Connect With Your Kids -- Day 4

Continuing on with 21 Ways to Connect With Your Kids! Today we're looking at an activity that is dear to my heart as a writer.

When I was in middle school and high school, I was always writing letters. I once filled up an entire 1 subject notebook writing one letter to one boy in a week's time. Talk about crazy.

These days, the only boys I write letters to are my sweet sons and of course my girls, too.

From Kathi's book:

Write Your Child a Note

Try This

Write your kid a love note.

Making the Connection

Back when my kids were younger, we kept a small, lidded basket better known as the "family mailbox" in the middle of our cluttered kitchen counter. And inside it, I'd often find sticky notes with the words "I love you, Mom," written with green glitter pen in my daughter's best nine-year-old cursive.

Our family mailbox was a great way to encourage each other and brighten our kids' days. Even when my kids grew past the age of wanting notes in their brown-paper lunch bags where their friends could see them, they never minded finding a note or a small treat in the family mailbox.

Since then, I've learned that a handwritten and heartfelt note can go a long way to make someone feel loved, cared for, and appreciated. So for this connection, I want you to write your kid a love note and leave it somewhere where she'll find it.

Make Connecting Fun

Here are a few ideas to get the ink flowing.

  • Start a family mailbox. All you need is a basket, a pad of paper, and a pen. You can start the ball rolling by writing notes to each member of your family. You could start with a note of encouragement or maybe a Bible verse. End the note with a question, such as, "If you could be invisible for a day, what would you do?" I promise you will get some fascinating mail in your little basket.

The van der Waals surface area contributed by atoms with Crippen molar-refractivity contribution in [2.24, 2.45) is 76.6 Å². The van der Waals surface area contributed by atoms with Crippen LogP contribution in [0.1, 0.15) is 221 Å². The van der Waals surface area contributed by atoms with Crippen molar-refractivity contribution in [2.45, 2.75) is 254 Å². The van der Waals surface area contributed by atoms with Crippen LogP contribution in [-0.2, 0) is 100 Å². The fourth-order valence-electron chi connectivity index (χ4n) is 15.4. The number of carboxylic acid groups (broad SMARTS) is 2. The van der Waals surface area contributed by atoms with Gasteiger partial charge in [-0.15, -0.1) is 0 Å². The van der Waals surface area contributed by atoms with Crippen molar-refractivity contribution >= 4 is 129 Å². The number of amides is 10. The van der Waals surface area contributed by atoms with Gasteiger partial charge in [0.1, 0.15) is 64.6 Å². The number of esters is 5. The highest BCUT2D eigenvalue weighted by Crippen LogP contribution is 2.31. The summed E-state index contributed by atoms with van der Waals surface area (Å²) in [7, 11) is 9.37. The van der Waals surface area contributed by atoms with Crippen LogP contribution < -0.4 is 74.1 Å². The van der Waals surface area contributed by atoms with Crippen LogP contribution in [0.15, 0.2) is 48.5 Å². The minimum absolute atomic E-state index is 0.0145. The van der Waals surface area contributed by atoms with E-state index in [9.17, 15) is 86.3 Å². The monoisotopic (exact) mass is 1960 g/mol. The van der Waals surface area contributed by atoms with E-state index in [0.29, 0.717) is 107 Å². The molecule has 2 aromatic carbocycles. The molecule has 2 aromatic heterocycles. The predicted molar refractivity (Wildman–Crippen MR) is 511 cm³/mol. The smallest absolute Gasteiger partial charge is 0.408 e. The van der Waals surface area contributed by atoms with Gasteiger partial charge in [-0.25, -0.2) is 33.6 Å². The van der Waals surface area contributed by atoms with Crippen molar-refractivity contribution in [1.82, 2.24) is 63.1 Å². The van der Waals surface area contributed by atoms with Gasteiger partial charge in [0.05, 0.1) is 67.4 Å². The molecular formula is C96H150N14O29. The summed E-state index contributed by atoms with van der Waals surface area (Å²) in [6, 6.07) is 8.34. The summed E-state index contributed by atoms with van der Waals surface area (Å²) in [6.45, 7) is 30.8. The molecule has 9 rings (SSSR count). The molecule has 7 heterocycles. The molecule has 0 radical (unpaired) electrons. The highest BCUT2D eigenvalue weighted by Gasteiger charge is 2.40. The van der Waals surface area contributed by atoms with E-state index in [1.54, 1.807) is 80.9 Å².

• Welcome your kid home with a note. I saw this on Pinterest. Use dry-erase markers to write "Welcome home! I love you!" on a china plate. Then prop up the plate on a plate stand and put it on the counter for your kids to see when they get home from school.
  • Send notes in your kid's lunch. In her book Love Notes in Lunchboxes: And Other Ideas to Color Your Child's Day, Linda Gilden tells about the day her daughter said: "You know, Mom, I don't really remember what you said in all those notes you wrote in my lunches. But I remember you wrote them and they always showed you cared. Some days I think all you said was, 'Have a good day' or 'You are special,' but it meant a lot. Just to know that you took the time to write a note and that you thought it was an important part of my lunch made my day. Most kids only had food in their lunch bags!"Yes, food is an essential part of the lunchbox. But even more important than the food for our children’s bodies is the food for their spirits. And it doesn’t have to be dispensed in a lunchbox. There are plenty of ways to encourage and affirm our children.
  • Write out an acrostic using the letters of your child's name. Hang it on their door or on the fridge so they can see how great you think they are. J ust so funny E nergetic R eady for anything E veryone loves him M y favorite person to watch cartoons with Y ou are a great kid!
  • Send Scripture notes. Can't think of what to write? God gave us a whole book of love notes. Just borrow one of His! Then add a few words of your own.

    God’s Note: "Look to the LORD and his strength; seek his face always" (1 Chronicles 16:11).

    Mom's or Dad's note: Always trust God. He knows what's best for you, and He is bigger than any problem you may have.

  • Write a list. Jot down a quick list and leave it on a sticky note on the bathroom mirror where your child can see it when they brush their teeth or get ready for school. Try "Top Three Reasons I Love You" or "Top Five Reasons Our Family Is the Greatest" or "Top Five Reasons You Are My Favorite Lunchbox Kid."

Make it a priority to write a letter to your child in the next day or two!

The Book

This post contains affiliate links. Please read my full disclosure here. Excerpt from book used with permission from author.